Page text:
'It's Rejuvenating'

An Iraq War veteran and VFW member has devoted more than 17 years to mentoring youth in his Ohio community, receiving national recognition for his achievements

Keagan Miller’s selfless devotion to others began more than two decades ago at the Marine Corps Reserve Center at Wright-Patterson Air Force Base in Dayton, Ohio.

As a Marine Corps reservist with MP Co. C, 4th Law Enforcement Bn., in 2000, Miller met Vietnam veteran John Bankowitz, who served as unit commander of the Dayton Young Marines, a national youth program for boys and girls between 8 and 18 years old.

“He talked me into coming in and helping out, so I did,” said Miller, who deployed in 2004 with the 1st Marine Division near Fallujah, Iraq. “Then you see yourself helping one or two kids get their life together, and it kind of gets you hooked.”

Keagan Miller overlooks a training exercise by his Miami Valley Young Marines in October 2021
Keagan Miller overlooks a training exercise by his Miami Valley Young Marines in October 2021 at AmVets Post 88 in Troy, Ohio. Photo by Jay Wheeler.
Born in Kentucky, raised in Florida and living most of his life in Ohio, Miller’s volunteerism with the Young Marines has led to more than 17 years of serving the youth, earning recognition along the way for his innovative and relentless mentorship skills.

Today, Miller is unit commander of the Miami Valley Young Marines in Ohio, as well as a training officer for the program’s entire Midwest Division.

Aside from his full-time job at OnSolve, a national critical communications platform with offices in Dayton, Miller devotes between 1,200 and 1,500 hours a year to the youth program.

“It’s rejuvenating, actually,” said Miller, a member of VFW Post 5436 in Troy, Ohio. “Some kids turn out to be rock stars from the beginning, but those who are going down the wrong path, and you’re able to help them change course and be great, well, that’s the transformation that keeps us coming back.”

Over the years, Miller’s acumen for mentoring his area’s youth has earned him and his unit many national awards. Within the Young Marines’ national program, split into six regional divisions, Miller’s unit within Division 5 has won the Drug Enforcement Administration’s Enrique Camarena Red Ribbon Award five times (four consecutive) in his tenure as commander.

Named in honor of Camarena, a DEA agent kidnapped and murdered in 1985 by a Mexican drug cartel, the national award also recognizes a single mentor of the program each year. Miller received
the 2021 national award for his significant contributions to drug prevention. Those included enhancing the drug prevention platform by completing nearly 500 drug demand reduction education hours on behalf of the Young Marines.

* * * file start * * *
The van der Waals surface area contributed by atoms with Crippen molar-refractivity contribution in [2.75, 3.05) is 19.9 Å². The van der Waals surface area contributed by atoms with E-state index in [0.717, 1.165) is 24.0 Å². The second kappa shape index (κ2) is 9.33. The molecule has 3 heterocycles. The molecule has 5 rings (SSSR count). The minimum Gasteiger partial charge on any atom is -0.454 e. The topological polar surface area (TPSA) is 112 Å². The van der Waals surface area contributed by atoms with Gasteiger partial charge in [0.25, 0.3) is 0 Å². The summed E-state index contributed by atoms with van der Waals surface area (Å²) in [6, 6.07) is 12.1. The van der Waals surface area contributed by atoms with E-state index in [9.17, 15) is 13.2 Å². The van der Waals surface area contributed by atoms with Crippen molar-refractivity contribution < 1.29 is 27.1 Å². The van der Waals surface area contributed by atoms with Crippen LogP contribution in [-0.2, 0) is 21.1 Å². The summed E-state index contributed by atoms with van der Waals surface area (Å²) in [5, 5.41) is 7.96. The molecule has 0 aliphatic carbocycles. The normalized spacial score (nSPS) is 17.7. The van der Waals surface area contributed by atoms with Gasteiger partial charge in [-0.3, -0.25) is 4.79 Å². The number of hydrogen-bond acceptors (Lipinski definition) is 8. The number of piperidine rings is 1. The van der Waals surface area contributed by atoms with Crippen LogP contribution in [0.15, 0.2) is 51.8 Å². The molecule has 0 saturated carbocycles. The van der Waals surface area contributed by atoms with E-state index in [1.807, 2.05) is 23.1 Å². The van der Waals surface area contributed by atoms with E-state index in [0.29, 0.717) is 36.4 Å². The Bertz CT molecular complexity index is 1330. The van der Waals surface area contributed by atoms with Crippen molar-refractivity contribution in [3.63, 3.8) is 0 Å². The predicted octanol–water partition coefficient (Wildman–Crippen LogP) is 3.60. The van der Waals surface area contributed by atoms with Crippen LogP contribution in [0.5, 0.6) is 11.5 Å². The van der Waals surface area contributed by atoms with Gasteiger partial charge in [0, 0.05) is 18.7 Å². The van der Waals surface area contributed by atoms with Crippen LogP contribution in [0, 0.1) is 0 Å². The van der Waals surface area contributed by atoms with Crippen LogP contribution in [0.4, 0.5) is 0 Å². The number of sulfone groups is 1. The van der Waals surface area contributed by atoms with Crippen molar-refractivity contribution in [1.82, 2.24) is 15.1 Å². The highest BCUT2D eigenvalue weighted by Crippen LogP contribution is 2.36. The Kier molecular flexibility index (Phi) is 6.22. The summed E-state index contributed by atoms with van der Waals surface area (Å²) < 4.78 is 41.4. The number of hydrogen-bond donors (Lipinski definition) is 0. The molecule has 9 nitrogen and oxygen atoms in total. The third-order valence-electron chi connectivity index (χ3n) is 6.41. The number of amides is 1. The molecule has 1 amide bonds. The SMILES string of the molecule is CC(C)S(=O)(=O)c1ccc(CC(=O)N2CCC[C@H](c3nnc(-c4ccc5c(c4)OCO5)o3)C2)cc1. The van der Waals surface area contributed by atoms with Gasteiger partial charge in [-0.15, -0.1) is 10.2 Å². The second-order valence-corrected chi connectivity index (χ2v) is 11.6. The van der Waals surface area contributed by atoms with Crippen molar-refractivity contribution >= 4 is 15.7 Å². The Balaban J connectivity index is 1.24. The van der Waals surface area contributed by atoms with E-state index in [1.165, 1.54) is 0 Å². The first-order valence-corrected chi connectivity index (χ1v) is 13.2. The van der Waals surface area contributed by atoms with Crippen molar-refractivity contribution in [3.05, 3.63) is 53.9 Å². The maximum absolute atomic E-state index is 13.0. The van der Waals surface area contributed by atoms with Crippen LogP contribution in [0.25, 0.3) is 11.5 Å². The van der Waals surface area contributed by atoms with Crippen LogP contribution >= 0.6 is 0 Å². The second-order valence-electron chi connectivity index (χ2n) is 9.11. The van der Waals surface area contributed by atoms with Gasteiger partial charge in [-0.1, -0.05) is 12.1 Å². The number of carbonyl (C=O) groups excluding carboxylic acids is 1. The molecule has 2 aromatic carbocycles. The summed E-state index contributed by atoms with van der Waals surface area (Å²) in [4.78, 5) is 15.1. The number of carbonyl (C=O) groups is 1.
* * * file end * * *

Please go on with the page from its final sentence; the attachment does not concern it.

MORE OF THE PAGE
“Our motto is to help kids live a healthier and drug-free lifestyle,” Miller said. “We teach them everything from how to deal with mental health, drugs, bullies and eating right, to being an overall good citizen. I’m more concerned about the kids, but drug prevention would be right up there with important duties.”

In 2017, Miller’s Miami Valley Young Marines also won the Department of Defense’s national Fulcrum Shield award, given to a military-affiliated youth organization that spreads anti-drug messages in
local communities.

Miller’s unit received the award during a ceremony on Oct. 11, 2017, in the Hall of Heroes at the Pentagon in Arlington, Va. They were honored for contributing 2,000 hours of total community service. That included more than 800 hours of training and teaching drug demand reduction to others in the community.

“When I received the news about the Fulcrum Shield, I was ecstatic,” Miller said. “I knew about the hard work that my Young Marines and staff put into making drug demand reduction for our community that year, and it’s amazing to be recognized for our efforts.”

Miller’s leadership also extends beyond youth programs. Along with Bankowitz, Miller serves as a commissioner on the Miami County Veterans Service Commission. The Iraq War veteran’s voice lends itself to advocating on behalf of a large veterans’ community in his hometown.

A married father of three with a need to serve his fellow veterans and the younger generation, Miller plans on continuing to mentor and advocate for years to come.

“Doing this, the Young Marines and veterans’ groups, is how you continue to serve a greater purpose,” Miller said. “That is something I learned from John Bankowitz and other mentors from that program over the years.”

This article is featured in the 2023 February issue of VFW magazine and was written by Ismael Rodriguez Jr., senior writer for VFW magazine.